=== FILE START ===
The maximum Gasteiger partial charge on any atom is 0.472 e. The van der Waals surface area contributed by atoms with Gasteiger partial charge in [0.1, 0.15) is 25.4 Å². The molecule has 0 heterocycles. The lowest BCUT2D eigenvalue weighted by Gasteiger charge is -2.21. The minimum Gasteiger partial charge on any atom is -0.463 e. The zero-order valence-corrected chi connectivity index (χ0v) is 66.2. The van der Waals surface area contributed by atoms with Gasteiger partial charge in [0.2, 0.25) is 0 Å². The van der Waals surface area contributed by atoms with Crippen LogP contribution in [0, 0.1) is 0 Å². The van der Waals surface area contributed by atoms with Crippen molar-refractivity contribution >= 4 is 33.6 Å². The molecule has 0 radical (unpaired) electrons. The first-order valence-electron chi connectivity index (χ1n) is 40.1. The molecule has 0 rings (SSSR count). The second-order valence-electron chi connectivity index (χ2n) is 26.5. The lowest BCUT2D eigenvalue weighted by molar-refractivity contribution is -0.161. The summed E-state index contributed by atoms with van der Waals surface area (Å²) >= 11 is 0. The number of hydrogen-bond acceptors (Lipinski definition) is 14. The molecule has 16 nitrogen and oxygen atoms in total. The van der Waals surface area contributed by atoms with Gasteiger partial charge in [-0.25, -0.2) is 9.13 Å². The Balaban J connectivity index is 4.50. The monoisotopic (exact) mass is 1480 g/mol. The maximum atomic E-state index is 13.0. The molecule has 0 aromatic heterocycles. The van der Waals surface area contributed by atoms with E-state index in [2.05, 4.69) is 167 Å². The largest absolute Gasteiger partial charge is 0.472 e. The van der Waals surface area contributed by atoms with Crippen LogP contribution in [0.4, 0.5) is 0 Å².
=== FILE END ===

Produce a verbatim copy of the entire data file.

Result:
The maximum Gasteiger partial charge on any atom is 0.472 e. The van der Waals surface area contributed by atoms with Gasteiger partial charge in [0.1, 0.15) is 25.4 Å². The molecule has 0 heterocycles. The lowest BCUT2D eigenvalue weighted by Gasteiger charge is -2.21. The minimum Gasteiger partial charge on any atom is -0.463 e. The zero-order valence-corrected chi connectivity index (χ0v) is 66.2. The van der Waals surface area contributed by atoms with Gasteiger partial charge in [0.2, 0.25) is 0 Å². The van der Waals surface area contributed by atoms with Crippen LogP contribution in [0, 0.1) is 0 Å². The van der Waals surface area contributed by atoms with Crippen molar-refractivity contribution >= 4 is 33.6 Å². The molecule has 0 radical (unpaired) electrons. The first-order valence-electron chi connectivity index (χ1n) is 40.1. The molecule has 0 rings (SSSR count). The second-order valence-electron chi connectivity index (χ2n) is 26.5. The lowest BCUT2D eigenvalue weighted by molar-refractivity contribution is -0.161. The summed E-state index contributed by atoms with van der Waals surface area (Å²) >= 11 is 0. The number of hydrogen-bond acceptors (Lipinski definition) is 14. The molecule has 16 nitrogen and oxygen atoms in total. The van der Waals surface area contributed by atoms with Gasteiger partial charge in [-0.25, -0.2) is 9.13 Å². The Balaban J connectivity index is 4.50. The monoisotopic (exact) mass is 1480 g/mol. The maximum atomic E-state index is 13.0. The molecule has 0 aromatic heterocycles. The van der Waals surface area contributed by atoms with E-state index in [2.05, 4.69) is 167 Å². The largest absolute Gasteiger partial charge is 0.472 e. The van der Waals surface area contributed by atoms with Crippen LogP contribution in [0.4, 0.5) is 0 Å².